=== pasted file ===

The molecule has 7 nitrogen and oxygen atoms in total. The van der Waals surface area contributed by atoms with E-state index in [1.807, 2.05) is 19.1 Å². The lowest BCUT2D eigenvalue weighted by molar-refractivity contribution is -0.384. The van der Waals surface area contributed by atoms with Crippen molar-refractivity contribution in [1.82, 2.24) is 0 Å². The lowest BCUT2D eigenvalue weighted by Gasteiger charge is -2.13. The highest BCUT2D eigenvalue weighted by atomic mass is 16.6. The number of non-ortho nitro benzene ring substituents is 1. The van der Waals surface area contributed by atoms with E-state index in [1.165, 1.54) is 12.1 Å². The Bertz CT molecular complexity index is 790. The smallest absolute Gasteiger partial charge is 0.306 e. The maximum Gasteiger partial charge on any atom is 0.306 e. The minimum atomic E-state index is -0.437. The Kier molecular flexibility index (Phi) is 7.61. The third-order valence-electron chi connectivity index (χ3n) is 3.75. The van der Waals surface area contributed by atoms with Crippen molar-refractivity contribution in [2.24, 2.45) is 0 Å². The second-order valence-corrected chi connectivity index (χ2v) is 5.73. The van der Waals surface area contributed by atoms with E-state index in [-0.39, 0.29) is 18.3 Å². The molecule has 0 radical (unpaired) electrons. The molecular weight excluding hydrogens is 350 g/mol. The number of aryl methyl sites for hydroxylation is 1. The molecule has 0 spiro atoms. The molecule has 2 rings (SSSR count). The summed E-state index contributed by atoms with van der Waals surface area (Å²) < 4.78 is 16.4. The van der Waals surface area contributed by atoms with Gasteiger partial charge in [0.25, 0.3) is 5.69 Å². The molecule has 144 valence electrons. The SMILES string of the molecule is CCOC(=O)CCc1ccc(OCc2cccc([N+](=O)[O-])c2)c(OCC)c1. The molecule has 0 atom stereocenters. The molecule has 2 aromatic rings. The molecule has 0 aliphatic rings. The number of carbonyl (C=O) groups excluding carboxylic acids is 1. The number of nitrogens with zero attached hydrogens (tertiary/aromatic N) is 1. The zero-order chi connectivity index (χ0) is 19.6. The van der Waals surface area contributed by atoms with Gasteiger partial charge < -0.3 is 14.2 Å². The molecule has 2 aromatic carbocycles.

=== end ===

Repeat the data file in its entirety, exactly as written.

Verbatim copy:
The molecule has 7 nitrogen and oxygen atoms in total. The van der Waals surface area contributed by atoms with E-state index in [1.807, 2.05) is 19.1 Å². The lowest BCUT2D eigenvalue weighted by molar-refractivity contribution is -0.384. The van der Waals surface area contributed by atoms with Crippen molar-refractivity contribution in [1.82, 2.24) is 0 Å². The lowest BCUT2D eigenvalue weighted by Gasteiger charge is -2.13. The highest BCUT2D eigenvalue weighted by atomic mass is 16.6. The number of non-ortho nitro benzene ring substituents is 1. The van der Waals surface area contributed by atoms with E-state index in [1.165, 1.54) is 12.1 Å². The Bertz CT molecular complexity index is 790. The smallest absolute Gasteiger partial charge is 0.306 e. The maximum Gasteiger partial charge on any atom is 0.306 e. The minimum atomic E-state index is -0.437. The Kier molecular flexibility index (Phi) is 7.61. The third-order valence-electron chi connectivity index (χ3n) is 3.75. The van der Waals surface area contributed by atoms with Crippen molar-refractivity contribution in [2.24, 2.45) is 0 Å². The second-order valence-corrected chi connectivity index (χ2v) is 5.73. The van der Waals surface area contributed by atoms with E-state index in [-0.39, 0.29) is 18.3 Å². The molecule has 0 radical (unpaired) electrons. The molecular weight excluding hydrogens is 350 g/mol. The number of aryl methyl sites for hydroxylation is 1. The molecule has 0 spiro atoms. The molecule has 2 rings (SSSR count). The summed E-state index contributed by atoms with van der Waals surface area (Å²) < 4.78 is 16.4. The van der Waals surface area contributed by atoms with Gasteiger partial charge in [0.25, 0.3) is 5.69 Å². The molecule has 144 valence electrons. The SMILES string of the molecule is CCOC(=O)CCc1ccc(OCc2cccc([N+](=O)[O-])c2)c(OCC)c1. The molecule has 0 atom stereocenters. The molecule has 2 aromatic rings. The molecule has 0 aliphatic rings. The number of carbonyl (C=O) groups excluding carboxylic acids is 1. The number of nitrogens with zero attached hydrogens (tertiary/aromatic N) is 1. The zero-order chi connectivity index (χ0) is 19.6. The van der Waals surface area contributed by atoms with Gasteiger partial charge < -0.3 is 14.2 Å². The molecule has 2 aromatic carbocycles.